Education company GEMS shelves multibillion dollar London IPO - sources

LONDON/ABU DHABI, July 11 (Reuters) - The initial public offering (IPO) of Blackstone-backed, Middle East-focussed education company GEMS has been shelved, three sources familiar with the matter said.

Sources familiar with the deal had said the London listing was delayed after authorities in Dubai unexpectedly decided to freeze tuition fees, meaning the company’s financial forecasts had to be adjusted.

“Bankers knew this wouldn’t go ahead as GEMS was unsure about its expansion plans, given that many students were leaving as families were packing off due to job losses mainly,” a banker in the region said.

GEMS declined to comment and a spokesman for Blackstone did not immediately respond.

One of the sources said private equity firm CVC had expressed an interest in acquiring GEMS, but it was not clear whether the parties were still in talks. CVC did not immediately respond to a request for comment.

Earlier this year, bankers said GEMS, which operates more than 250 schools across 14 countries, could have a market capitalisation of around $4.5-$5 billion. That would have made it the biggest IPO in London since July 2017 in terms of market capitalisation.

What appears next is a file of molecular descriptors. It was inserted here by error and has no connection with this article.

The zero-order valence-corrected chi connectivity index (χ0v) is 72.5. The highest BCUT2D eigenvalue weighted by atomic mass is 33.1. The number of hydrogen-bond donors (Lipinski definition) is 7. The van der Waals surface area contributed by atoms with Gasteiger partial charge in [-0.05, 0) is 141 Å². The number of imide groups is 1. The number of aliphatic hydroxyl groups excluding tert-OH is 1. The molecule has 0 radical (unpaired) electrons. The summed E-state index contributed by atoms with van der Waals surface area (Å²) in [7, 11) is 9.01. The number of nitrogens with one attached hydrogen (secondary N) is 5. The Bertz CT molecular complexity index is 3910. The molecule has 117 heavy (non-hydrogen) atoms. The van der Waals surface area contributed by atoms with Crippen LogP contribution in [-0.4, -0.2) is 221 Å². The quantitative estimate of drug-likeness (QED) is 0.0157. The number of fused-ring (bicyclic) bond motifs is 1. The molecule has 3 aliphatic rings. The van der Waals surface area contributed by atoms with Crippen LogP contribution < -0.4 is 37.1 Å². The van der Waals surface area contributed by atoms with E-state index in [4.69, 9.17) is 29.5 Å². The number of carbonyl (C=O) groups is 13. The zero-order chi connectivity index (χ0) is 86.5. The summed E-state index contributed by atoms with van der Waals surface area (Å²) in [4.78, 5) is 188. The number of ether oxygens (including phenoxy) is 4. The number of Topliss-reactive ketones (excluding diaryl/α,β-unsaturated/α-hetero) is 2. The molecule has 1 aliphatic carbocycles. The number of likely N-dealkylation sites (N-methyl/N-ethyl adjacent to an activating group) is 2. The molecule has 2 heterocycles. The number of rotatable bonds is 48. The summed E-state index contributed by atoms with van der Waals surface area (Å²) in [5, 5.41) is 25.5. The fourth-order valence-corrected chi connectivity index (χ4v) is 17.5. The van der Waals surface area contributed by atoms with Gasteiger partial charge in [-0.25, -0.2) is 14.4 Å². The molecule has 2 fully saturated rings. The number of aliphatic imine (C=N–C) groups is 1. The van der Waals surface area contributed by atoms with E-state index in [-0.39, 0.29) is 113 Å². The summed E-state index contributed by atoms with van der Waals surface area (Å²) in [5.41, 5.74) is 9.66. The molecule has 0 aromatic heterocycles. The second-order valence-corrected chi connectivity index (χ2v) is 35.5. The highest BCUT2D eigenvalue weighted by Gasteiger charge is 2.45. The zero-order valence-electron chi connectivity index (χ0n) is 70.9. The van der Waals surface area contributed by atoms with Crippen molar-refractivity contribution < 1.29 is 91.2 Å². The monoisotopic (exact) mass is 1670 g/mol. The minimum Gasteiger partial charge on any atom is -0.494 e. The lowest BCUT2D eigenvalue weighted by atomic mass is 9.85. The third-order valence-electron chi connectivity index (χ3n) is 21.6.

GEMS is majority-owned by Dubai-based Varkey Group, which has interests in education, healthcare, construction and facilities management. A spokeswoman for the group declined to comment.

It is also backed by Dubai-based Fajr Capital, Bahraini state investment fund Mumtalakat as well as investment firm Blackstone which acquired a significant minority stake in 2014.

The London exchange is targeting more companies in the Middle East, seeking to convince investors it is attractive despite uncertainty about how Brexit will affect London.

In the six months to Feb. 28, GEMS’ adjusted earnings before interest, tax, depreciation and amortisation were $206.0 million, up from $194.3 million in the comparable period the year before. Revenue rose to $602.6 million from $550.4 million a year earlier. (Reporting by Dasha Afanasieva and Stanley Carvalho; Editing by Mark Potter)